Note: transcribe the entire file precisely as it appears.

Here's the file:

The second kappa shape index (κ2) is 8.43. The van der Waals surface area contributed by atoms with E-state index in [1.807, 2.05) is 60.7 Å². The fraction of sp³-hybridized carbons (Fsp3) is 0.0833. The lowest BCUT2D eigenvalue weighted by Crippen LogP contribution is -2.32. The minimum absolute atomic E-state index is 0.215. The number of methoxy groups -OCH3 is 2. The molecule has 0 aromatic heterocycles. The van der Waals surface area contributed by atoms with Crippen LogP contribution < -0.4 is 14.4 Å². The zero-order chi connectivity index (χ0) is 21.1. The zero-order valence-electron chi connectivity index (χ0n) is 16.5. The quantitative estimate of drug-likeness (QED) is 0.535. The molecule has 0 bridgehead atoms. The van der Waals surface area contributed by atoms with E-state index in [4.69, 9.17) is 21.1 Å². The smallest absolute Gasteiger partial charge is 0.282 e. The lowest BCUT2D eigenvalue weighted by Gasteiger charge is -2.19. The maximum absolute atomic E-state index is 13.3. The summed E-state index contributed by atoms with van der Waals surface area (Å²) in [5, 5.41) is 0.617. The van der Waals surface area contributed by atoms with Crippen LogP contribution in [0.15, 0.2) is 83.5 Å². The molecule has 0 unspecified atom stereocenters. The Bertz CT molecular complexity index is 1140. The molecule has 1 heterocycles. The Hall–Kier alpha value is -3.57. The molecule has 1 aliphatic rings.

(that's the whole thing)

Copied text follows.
The second kappa shape index (κ2) is 8.43. The van der Waals surface area contributed by atoms with E-state index in [1.807, 2.05) is 60.7 Å². The fraction of sp³-hybridized carbons (Fsp3) is 0.0833. The lowest BCUT2D eigenvalue weighted by Crippen LogP contribution is -2.32. The minimum absolute atomic E-state index is 0.215. The number of methoxy groups -OCH3 is 2. The molecule has 0 aromatic heterocycles. The van der Waals surface area contributed by atoms with Crippen LogP contribution < -0.4 is 14.4 Å². The zero-order chi connectivity index (χ0) is 21.1. The zero-order valence-electron chi connectivity index (χ0n) is 16.5. The quantitative estimate of drug-likeness (QED) is 0.535. The molecule has 0 bridgehead atoms. The van der Waals surface area contributed by atoms with E-state index in [4.69, 9.17) is 21.1 Å². The smallest absolute Gasteiger partial charge is 0.282 e. The lowest BCUT2D eigenvalue weighted by Gasteiger charge is -2.19. The maximum absolute atomic E-state index is 13.3. The summed E-state index contributed by atoms with van der Waals surface area (Å²) in [5, 5.41) is 0.617. The van der Waals surface area contributed by atoms with Crippen LogP contribution in [0.15, 0.2) is 83.5 Å². The molecule has 0 unspecified atom stereocenters. The Bertz CT molecular complexity index is 1140. The molecule has 1 heterocycles. The Hall–Kier alpha value is -3.57. The molecule has 1 aliphatic rings.